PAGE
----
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Re: "Infecting oak trees"

midst all the festivities, i guess i didn't answer you, mariana. sorry. at the nursery, we have probably 3,000 container-grown live oaks. one gallon to 65 gallon [and up] size. we probably sell 500 30 gallon and up a year. my idea is that a 65-gallon, 3" caliper live oak with a native orchid on it is easier to sell [and will command more money] than a similar tree without the orchid. many, many of our oaks are used to meet environmental requirements on commercial properties. but a large number of them are also used to meet those same environmental requirements in tract home landscapes. and my suggestion is that many of the folks from up north, who have to buy a 65-gallon live oak no matter what for their new retirement tract home, would pony up a few extra dollars for one with a native orchid on it.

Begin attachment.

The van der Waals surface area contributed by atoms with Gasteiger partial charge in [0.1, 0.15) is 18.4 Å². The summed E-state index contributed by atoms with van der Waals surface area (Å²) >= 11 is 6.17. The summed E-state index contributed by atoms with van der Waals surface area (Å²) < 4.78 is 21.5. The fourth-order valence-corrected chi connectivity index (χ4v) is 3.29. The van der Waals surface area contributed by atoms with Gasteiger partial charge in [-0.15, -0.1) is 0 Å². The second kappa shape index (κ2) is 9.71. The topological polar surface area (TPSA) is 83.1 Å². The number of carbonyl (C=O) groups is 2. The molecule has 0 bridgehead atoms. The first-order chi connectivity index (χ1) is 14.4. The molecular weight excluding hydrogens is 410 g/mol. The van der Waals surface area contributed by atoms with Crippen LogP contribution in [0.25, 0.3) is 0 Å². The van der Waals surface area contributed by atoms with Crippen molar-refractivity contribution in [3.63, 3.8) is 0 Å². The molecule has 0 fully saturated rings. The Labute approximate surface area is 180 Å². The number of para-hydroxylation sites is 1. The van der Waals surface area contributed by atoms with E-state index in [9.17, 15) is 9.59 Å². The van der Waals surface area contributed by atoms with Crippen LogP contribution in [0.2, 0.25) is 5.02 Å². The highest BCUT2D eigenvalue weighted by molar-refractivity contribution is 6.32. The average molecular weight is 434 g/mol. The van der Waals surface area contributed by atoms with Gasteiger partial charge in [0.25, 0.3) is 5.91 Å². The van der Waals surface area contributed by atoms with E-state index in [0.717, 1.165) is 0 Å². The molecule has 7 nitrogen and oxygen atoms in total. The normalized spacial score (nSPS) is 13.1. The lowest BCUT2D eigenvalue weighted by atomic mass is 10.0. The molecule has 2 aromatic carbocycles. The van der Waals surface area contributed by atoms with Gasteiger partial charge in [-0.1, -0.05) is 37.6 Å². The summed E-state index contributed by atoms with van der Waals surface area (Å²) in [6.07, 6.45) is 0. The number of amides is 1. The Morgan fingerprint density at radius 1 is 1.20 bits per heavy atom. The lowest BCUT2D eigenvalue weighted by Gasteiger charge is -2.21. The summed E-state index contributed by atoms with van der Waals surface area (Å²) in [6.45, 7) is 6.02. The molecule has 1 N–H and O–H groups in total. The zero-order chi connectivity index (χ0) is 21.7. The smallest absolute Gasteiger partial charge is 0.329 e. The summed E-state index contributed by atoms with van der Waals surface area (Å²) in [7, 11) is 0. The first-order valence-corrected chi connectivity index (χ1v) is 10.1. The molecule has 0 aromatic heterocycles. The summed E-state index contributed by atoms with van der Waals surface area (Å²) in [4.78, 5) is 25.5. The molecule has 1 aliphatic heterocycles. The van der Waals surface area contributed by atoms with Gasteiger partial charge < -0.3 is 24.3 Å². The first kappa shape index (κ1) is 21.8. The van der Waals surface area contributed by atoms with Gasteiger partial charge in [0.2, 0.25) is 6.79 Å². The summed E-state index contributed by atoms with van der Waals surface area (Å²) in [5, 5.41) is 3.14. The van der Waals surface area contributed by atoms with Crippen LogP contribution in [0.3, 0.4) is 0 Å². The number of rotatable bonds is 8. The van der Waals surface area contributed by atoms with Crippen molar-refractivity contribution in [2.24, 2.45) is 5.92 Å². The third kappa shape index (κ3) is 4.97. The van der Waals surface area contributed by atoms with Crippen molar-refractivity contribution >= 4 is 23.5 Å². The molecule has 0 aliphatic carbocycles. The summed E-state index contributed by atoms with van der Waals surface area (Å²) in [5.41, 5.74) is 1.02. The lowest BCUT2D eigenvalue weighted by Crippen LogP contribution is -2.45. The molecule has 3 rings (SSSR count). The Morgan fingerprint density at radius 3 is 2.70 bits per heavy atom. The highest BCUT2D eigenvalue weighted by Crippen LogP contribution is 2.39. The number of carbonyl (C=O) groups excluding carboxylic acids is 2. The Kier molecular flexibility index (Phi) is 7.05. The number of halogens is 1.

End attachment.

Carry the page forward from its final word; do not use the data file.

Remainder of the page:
i know i would.

At 11:47 AM 12/31/02, you wrote:
To: gardenchat@hort.net
From: jim singer <jsinger@igc.org>
Date: Wed, 11 Dec 2002 20:25:50 -0500

one of my personal missions is to infect as many live oaks as i can with the native orchid i discovered a couple of years ago. it's a beautiful flower that does no harm to its host, and--from the nursery's point of view--adds value to the oak trees.<<

Jim, I was wondering if you could explain what you mean by your last statement about value added to the oak tree. Can you expand on this a bit?

Thank you,
NYC Brooklyn, Zone 6b

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